In January 1941 the Italian harbour fortress of Tobruk on the Libyan coast was captured in one of the Australians’ earliest actions of the Second World War. It was taken in brief fighting and with not much fuss as the 6th Division continued its successful 500-kilometre advance eastward. Even then it was obvious that the town’s harbour could be an important asset for future operations in the region. In the following weeks the division was ordered to Greece to take part in an ill-fated campaign there, so the 9th Australian Division under Major General Leslie Morshead took over. The fresh unblooded division soon met a tough new adversary when German troops of the Afrika Korps under Lieutenant General Erwin Rommel also entered this desert war theatre. As British Commonwealth forces retreated before Rommel over the recently captured territory, the Australians fell back to Tobruk, joining others already there. The plan was to hold onto the town as the Germans began to surround it. It was the start of a siege that would last from 11 April until 7 December 1941 and become one of the epic stories of the war.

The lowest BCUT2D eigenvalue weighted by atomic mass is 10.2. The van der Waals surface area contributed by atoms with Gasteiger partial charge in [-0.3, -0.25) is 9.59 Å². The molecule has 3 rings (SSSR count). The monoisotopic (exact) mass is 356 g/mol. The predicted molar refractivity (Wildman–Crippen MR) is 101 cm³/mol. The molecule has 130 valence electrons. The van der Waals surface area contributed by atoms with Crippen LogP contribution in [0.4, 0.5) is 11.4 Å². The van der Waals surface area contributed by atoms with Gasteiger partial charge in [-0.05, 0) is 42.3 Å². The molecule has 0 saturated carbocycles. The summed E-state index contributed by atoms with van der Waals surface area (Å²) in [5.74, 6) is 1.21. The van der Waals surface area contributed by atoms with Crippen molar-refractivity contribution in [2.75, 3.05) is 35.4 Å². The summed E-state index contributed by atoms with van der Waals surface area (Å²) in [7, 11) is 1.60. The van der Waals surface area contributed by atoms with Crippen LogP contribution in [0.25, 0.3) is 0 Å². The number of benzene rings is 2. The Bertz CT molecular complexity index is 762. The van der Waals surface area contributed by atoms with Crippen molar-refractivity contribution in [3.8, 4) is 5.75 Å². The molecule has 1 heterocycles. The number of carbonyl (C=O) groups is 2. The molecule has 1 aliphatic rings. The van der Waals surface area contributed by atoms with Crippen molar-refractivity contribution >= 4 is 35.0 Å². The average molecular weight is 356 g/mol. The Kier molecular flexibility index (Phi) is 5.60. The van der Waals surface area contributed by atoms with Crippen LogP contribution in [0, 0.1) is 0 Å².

At Tobruk, stretching in an arc of about 15 kilometres’ radius from the port township, the Italians had built a 50-kilometre-long defensive perimeter of ditches and barbed wire, studded with well-sited strong points. The Australians based their defence on this existing perimeter (“red line”) while adding more weapon pits and trenches and developing a further inner line (“blue line”). The hot, dusty, featureless ground within these boundaries became the British territory that was to be held despite constant stress, discomfort, enemy attacks, artillery fire and aerial bombardment.
On the night of 13–14 April a German attack breached the wire perimeter and defences on Tobruk’s southern side. After heavy fighting, a counter-attack drove them back. In this action Corporal Jack Edmondson of the 2/17th Battalion won the first Victoria Cross awarded to an Australian unit since the closing stages of the First World War. At one point he fought with his bayonet to save his officer’s life, despite having been gravely wounded. He died soon afterwards from his injuries. More, even stronger German attacks soon followed.